I am not aging well.
My husband, on the other hand, totally is. He’s 40 pounds lighter than he was 30 years ago and looks like he, Brett Favre, and Morgan Spurlock all decided to hop in a Belk Men’s department Polo ad whilst giving each other a high five and riffing quirky jokes about three identical strangers.
I, conversely, recently had a photographer ask me if I could smile in such a way “so that your forehead doesn’t wrinkle up.”
My daughter caught me plucking a chin hair and first asked if it hurt and then asked when she too was going to grow a beard.
Unmentionables sag, grays declare manifest destiny, crow’s feet claw their way in…
And bring it on.
Let me tell you about a few of the most beautiful women I know…
Mary is choosing to love her aging parents well.
Melany is stepping out in courage and painting.
Martha prays for her grandchildren like it’s her job.
If they’re wrinkly I’ve hardly stopped to notice, for it’s their love that will slay you deep. Mary and Melany and Martha probably look in their mirrors and see age spots or necessary readers, but I, their disciplee, look and see steadfastness in the Lord and the deep rest gained from the practice of many years trusting the God who loves them. Where they may see smile lines, I see joy in the Lord.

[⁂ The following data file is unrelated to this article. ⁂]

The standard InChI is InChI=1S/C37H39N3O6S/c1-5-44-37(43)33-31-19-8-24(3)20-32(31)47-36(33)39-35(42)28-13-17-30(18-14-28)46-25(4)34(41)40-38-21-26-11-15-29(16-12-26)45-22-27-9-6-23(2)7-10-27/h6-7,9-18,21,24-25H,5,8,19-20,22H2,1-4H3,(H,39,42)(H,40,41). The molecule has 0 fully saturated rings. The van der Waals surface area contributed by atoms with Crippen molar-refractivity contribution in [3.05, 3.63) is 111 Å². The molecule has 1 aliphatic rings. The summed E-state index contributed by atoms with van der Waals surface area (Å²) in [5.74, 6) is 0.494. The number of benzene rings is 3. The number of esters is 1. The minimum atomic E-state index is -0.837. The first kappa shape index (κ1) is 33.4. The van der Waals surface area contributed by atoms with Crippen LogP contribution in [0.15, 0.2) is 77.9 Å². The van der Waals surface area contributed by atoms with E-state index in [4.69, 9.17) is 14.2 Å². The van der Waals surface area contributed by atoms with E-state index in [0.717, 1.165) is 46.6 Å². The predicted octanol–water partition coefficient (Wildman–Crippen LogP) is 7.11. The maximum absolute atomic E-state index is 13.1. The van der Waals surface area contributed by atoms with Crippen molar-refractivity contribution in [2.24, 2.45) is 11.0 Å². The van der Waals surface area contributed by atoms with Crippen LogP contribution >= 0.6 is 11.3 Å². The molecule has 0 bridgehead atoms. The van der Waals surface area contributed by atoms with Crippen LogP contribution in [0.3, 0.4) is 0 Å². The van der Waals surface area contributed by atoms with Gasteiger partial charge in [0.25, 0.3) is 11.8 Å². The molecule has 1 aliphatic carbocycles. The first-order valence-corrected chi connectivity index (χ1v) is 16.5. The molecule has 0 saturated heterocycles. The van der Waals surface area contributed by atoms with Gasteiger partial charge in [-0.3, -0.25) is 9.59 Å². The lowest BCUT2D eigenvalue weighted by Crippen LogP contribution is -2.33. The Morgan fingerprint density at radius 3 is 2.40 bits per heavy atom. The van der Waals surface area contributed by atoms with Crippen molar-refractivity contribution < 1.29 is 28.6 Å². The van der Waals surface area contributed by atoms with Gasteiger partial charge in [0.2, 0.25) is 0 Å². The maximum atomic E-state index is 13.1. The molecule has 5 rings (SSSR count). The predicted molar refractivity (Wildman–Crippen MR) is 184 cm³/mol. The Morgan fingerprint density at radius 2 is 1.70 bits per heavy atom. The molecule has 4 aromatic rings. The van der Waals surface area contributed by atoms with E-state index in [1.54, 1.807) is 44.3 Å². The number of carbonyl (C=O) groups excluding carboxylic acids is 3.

This is not a treatise on turning a blind eye on that weird mole. (Please don’t do that. Dermatology first.) But there is a whole lot to turn a blind eye to. Nothing wrong with Botox (and mama here sure has considered it), but may I be the kind of woman who first considers the fruit of the spirit of a life lived with Jesus as guide, second frames the basis of my understanding of who I am because of him, and from that place, makes a decision about Botox third. From there the yes or no on Botox really matters not. And were I to choose to allow my wrinkles to multiply, may I do so in confidence, viewing them as the markings of a life lived full in Christ.
I think the Apostle Paul was onto something when he hinted at redefining what aging in the Lord really looks like. I want to lay the same claim: “So we do not lose heart. Though our outer self is wasting away, our inner self is being renewed day by day.” 2 Corinthians 4:16
But when the day comes that our metabolisms swap places and my husband tries to stick his grumpy, grampy, Rumpelstiltskin-toed, coldy-cold old man feet on me under the covers don’t expect me to not swear like a sailor…some things just may never change.
Holly Mackle from @sameheresisterfriend